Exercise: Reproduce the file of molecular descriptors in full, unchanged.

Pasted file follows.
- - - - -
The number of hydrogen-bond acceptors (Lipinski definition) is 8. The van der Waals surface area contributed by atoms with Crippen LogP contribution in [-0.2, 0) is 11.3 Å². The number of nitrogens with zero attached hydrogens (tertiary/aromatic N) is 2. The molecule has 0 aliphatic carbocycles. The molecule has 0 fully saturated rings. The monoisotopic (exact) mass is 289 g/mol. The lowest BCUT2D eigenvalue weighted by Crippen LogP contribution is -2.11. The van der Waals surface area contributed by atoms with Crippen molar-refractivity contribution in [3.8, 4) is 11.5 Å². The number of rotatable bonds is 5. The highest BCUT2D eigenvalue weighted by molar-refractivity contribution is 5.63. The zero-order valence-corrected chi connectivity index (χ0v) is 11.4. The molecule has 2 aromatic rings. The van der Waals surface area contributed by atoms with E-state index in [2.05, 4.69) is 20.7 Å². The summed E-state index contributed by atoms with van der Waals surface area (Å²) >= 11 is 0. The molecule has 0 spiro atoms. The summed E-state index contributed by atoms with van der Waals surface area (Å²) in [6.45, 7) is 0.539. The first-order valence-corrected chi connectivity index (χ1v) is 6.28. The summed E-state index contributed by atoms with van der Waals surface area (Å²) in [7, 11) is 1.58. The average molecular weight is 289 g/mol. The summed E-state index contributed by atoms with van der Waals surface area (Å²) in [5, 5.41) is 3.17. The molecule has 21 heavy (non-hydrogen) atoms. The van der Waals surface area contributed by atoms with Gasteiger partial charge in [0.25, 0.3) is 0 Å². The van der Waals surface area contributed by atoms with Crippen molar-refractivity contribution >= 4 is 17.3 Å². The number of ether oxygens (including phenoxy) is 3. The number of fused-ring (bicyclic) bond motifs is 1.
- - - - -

The number of hydrogen-bond acceptors (Lipinski definition) is 8. The van der Waals surface area contributed by atoms with Crippen LogP contribution in [-0.2, 0) is 11.3 Å². The number of nitrogens with zero attached hydrogens (tertiary/aromatic N) is 2. The molecule has 0 aliphatic carbocycles. The molecule has 0 fully saturated rings. The monoisotopic (exact) mass is 289 g/mol. The lowest BCUT2D eigenvalue weighted by Crippen LogP contribution is -2.11. The van der Waals surface area contributed by atoms with Crippen molar-refractivity contribution in [3.8, 4) is 11.5 Å². The number of rotatable bonds is 5. The highest BCUT2D eigenvalue weighted by molar-refractivity contribution is 5.63. The zero-order valence-corrected chi connectivity index (χ0v) is 11.4. The molecule has 2 aromatic rings. The van der Waals surface area contributed by atoms with E-state index in [2.05, 4.69) is 20.7 Å². The summed E-state index contributed by atoms with van der Waals surface area (Å²) >= 11 is 0. The molecule has 0 spiro atoms. The summed E-state index contributed by atoms with van der Waals surface area (Å²) in [6.45, 7) is 0.539. The first-order valence-corrected chi connectivity index (χ1v) is 6.28. The summed E-state index contributed by atoms with van der Waals surface area (Å²) in [7, 11) is 1.58. The average molecular weight is 289 g/mol. The summed E-state index contributed by atoms with van der Waals surface area (Å²) in [5, 5.41) is 3.17. The molecule has 21 heavy (non-hydrogen) atoms. The van der Waals surface area contributed by atoms with Gasteiger partial charge in [0.25, 0.3) is 0 Å². The van der Waals surface area contributed by atoms with Crippen molar-refractivity contribution >= 4 is 17.3 Å². The number of ether oxygens (including phenoxy) is 3. The number of fused-ring (bicyclic) bond motifs is 1.